Joe Turkel, a gaunt-faced veteran character actor best known for his roles as Dr. Eldon Tyrell in “Blade Runner” and Lloyd the bartender in “The Shining,” died on June 27 in Santa Monica, California. He has appeared in dozens of films. He was 94.
The cause of his death in a hospital, according to his son Craig Turkel, was liver failure. Directors who were seeking someone who could bring zealous professionalism to even the tiniest position favored Mr.Turkel.
Joe Turkel: ‘The Shining’ And ‘Blade Runner’ Actor Dies At 94
Alongside starring males like Ronald Reagan and Steve McQueen, he held his own in films like “Hellcats of the Navy” (1957) and “The Sand Pebbles” (1966). It was frequently Mr. Turkel’s responsibility to deliver a subtly clear story turn, using his steely on-screen demeanor and flawlessly delivering words to completely change the tone of a movie.
That was especially true of the three films he directed for Stanley Kubrick, with whom he had developed a sort of mutual admiration society. Both men, who were roughly the same age, had been raised in New York as working-class secular Jews. They were both ardent baseball fans. Furthermore, both of them were meticulous in their work.
Mr. Turkel appeared briefly in Stanley Kubrick’s 1956 movie “The Killing,” which is about a racetrack heist, and then made a comeback the following year in “Paths of Glory” as a convicted soldier. He used abrupt explosions of frantic activity and glacial silence in both movies to express meaning that went well beyond his sparse dialogue.
He then established himself as a successful television actor, appearing in roles on hit programs like “Bonanza,” “Ironside,” and “Fantasy Island.”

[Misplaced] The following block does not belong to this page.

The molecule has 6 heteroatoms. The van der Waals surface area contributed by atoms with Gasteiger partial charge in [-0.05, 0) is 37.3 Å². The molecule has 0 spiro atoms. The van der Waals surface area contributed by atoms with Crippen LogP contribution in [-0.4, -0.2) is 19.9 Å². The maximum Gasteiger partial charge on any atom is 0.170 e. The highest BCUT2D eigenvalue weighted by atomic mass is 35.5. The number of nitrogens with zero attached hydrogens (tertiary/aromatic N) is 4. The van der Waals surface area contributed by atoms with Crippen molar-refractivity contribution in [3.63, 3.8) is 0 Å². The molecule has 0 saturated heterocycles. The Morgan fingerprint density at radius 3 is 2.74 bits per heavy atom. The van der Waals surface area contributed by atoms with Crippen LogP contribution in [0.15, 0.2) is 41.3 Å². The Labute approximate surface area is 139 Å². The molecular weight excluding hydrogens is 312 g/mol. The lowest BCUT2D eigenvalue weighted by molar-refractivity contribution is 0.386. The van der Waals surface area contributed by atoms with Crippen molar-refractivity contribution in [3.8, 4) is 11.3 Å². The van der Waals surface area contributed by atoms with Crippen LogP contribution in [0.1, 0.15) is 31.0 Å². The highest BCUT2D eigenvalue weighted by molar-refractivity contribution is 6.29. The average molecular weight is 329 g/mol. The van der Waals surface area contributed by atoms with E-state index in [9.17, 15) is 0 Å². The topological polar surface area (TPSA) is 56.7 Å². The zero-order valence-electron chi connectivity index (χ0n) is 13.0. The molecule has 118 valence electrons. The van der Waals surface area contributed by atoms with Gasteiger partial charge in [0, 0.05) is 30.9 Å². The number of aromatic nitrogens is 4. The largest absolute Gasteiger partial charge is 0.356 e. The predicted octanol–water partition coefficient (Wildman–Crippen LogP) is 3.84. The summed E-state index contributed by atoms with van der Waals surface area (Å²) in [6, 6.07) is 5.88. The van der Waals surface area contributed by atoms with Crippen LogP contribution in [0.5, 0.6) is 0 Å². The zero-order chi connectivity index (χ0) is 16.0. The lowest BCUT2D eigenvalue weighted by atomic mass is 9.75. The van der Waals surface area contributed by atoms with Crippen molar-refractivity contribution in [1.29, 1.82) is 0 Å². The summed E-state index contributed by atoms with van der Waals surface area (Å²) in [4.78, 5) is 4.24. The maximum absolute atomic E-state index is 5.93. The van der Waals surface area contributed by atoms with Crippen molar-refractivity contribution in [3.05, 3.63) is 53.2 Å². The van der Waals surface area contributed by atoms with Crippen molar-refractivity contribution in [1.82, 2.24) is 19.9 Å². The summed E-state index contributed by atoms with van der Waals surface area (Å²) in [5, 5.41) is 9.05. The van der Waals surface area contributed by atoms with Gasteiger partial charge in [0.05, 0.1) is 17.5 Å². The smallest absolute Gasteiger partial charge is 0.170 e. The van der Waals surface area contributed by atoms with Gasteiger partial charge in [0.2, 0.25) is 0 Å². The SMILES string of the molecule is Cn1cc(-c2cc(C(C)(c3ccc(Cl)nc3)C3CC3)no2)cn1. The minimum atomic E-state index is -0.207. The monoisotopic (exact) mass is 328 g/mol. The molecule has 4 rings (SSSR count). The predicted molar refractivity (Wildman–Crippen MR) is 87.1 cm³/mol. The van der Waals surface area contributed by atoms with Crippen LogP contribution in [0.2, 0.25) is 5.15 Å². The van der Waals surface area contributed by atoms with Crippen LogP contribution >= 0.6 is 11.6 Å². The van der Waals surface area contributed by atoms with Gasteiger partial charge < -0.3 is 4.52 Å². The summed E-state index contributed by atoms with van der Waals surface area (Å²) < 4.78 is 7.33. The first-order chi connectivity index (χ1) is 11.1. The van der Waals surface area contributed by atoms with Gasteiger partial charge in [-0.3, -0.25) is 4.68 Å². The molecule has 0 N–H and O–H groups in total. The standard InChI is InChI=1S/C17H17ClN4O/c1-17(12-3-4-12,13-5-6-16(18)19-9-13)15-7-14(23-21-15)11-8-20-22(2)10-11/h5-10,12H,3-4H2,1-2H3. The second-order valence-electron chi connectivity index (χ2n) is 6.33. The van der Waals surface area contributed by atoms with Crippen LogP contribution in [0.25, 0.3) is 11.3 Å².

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In 1980, for the film adaptation of Stephen King’s book “The Shining,” he once more worked with Mr. Kubrick. The protagonist of the tale is a novelist named Jack Torrance (Jack Nicholson), who relocates with his family to the remote, empty Overlook Hotel after being hired as its winter keeper.
Jack gradually loses his mind as a result of evil otherworldly forces. At one point, he walks into the hotel’s bar and runs across Mr. Turkel’s character Lloyd. In response to Jack’s request for bourbon, Lloyd serves him a shot of Jack Daniel’s. Although Mr. Nicholson predominates their discourse, the film’s darker tone is actually brought on by Mr. Turkel’s menacingly impassive presence.
In 2014, Mr. Turkel remarked, “In wardrobe and behavior, he’s the quintessential old-school hotel barman.” The majority of bartenders are fashionable and slightly sinister; he certainly takes pride in his occupation and the corruption he supports. However, poor Lloyd is unable to distinguish between bourbon and Tennessee whiskey.
On July 15, 1927, Joseph Turkel was born in Brooklyn. His mother, Gazella (Goldfisher) Turkel, was a housewife and occasional opera singer, and his father, Benjamin Turkel, was a tailor.
In a 1999 interview for the “Blade Runner” fan site Blade Zone, he said, “I’ve done some amazing films.” “I am aware of several actors who have been in excellent movies. No matter what they’ve done, they still need to go to an audition, meet the producer and director, and win over these folks. Of course, large, famous stars don’t behave like that. However, some excellent actors do that, and they find it insulting.”